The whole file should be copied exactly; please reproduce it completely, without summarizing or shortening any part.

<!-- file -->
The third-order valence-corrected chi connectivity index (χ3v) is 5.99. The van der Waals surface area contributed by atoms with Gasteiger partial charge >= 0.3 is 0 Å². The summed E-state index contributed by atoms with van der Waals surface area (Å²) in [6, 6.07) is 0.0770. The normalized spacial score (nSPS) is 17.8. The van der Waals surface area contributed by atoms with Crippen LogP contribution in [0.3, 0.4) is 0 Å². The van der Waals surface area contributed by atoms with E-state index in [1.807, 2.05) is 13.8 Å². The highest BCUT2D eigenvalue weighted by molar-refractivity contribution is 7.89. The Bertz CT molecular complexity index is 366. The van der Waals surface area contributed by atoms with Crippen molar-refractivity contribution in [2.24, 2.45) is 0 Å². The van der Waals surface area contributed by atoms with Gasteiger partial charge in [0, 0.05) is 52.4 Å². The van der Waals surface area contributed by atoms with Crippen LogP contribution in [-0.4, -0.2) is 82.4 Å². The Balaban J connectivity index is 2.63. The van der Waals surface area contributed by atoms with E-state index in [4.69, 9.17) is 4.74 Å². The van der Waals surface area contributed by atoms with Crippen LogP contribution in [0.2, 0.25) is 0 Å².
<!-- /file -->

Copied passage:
The third-order valence-corrected chi connectivity index (χ3v) is 5.99. The van der Waals surface area contributed by atoms with Gasteiger partial charge >= 0.3 is 0 Å². The summed E-state index contributed by atoms with van der Waals surface area (Å²) in [6, 6.07) is 0.0770. The normalized spacial score (nSPS) is 17.8. The van der Waals surface area contributed by atoms with Crippen LogP contribution in [0.3, 0.4) is 0 Å². The van der Waals surface area contributed by atoms with E-state index in [1.807, 2.05) is 13.8 Å². The highest BCUT2D eigenvalue weighted by molar-refractivity contribution is 7.89. The Bertz CT molecular complexity index is 366. The van der Waals surface area contributed by atoms with Crippen molar-refractivity contribution in [2.24, 2.45) is 0 Å². The van der Waals surface area contributed by atoms with Gasteiger partial charge in [0, 0.05) is 52.4 Å². The van der Waals surface area contributed by atoms with Crippen LogP contribution in [-0.4, -0.2) is 82.4 Å². The Balaban J connectivity index is 2.63. The van der Waals surface area contributed by atoms with E-state index in [4.69, 9.17) is 4.74 Å². The van der Waals surface area contributed by atoms with Crippen LogP contribution in [0.2, 0.25) is 0 Å².